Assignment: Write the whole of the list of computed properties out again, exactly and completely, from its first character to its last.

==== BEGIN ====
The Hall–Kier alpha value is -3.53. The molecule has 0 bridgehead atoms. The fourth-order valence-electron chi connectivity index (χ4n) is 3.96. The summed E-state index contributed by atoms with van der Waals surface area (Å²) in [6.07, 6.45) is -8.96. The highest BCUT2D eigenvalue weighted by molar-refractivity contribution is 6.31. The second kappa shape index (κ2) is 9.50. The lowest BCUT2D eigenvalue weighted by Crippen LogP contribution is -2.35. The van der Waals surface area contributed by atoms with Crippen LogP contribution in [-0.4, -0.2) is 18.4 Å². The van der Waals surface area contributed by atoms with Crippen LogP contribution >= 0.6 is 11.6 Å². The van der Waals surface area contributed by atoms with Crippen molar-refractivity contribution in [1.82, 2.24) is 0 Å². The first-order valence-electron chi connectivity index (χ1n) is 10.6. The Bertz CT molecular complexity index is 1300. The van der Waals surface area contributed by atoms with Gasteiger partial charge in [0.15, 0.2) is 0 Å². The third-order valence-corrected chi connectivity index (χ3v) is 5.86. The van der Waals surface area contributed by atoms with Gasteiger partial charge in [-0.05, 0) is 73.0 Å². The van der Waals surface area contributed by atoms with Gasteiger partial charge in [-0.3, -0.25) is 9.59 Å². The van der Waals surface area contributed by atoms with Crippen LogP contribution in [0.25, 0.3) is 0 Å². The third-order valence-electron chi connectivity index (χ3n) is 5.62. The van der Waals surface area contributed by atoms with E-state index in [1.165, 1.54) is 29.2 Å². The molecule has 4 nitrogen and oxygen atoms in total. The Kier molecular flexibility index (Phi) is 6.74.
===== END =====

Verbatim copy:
The Hall–Kier alpha value is -3.53. The molecule has 0 bridgehead atoms. The fourth-order valence-electron chi connectivity index (χ4n) is 3.96. The summed E-state index contributed by atoms with van der Waals surface area (Å²) in [6.07, 6.45) is -8.96. The highest BCUT2D eigenvalue weighted by molar-refractivity contribution is 6.31. The second kappa shape index (κ2) is 9.50. The lowest BCUT2D eigenvalue weighted by Crippen LogP contribution is -2.35. The van der Waals surface area contributed by atoms with Crippen LogP contribution in [-0.4, -0.2) is 18.4 Å². The van der Waals surface area contributed by atoms with Crippen LogP contribution >= 0.6 is 11.6 Å². The van der Waals surface area contributed by atoms with Crippen molar-refractivity contribution in [1.82, 2.24) is 0 Å². The first-order valence-electron chi connectivity index (χ1n) is 10.6. The Bertz CT molecular complexity index is 1300. The van der Waals surface area contributed by atoms with Gasteiger partial charge in [0.15, 0.2) is 0 Å². The third-order valence-corrected chi connectivity index (χ3v) is 5.86. The van der Waals surface area contributed by atoms with Gasteiger partial charge in [-0.05, 0) is 73.0 Å². The van der Waals surface area contributed by atoms with Gasteiger partial charge in [-0.3, -0.25) is 9.59 Å². The van der Waals surface area contributed by atoms with Crippen LogP contribution in [0.25, 0.3) is 0 Å². The third-order valence-electron chi connectivity index (χ3n) is 5.62. The van der Waals surface area contributed by atoms with E-state index in [1.165, 1.54) is 29.2 Å². The molecule has 4 nitrogen and oxygen atoms in total. The Kier molecular flexibility index (Phi) is 6.74.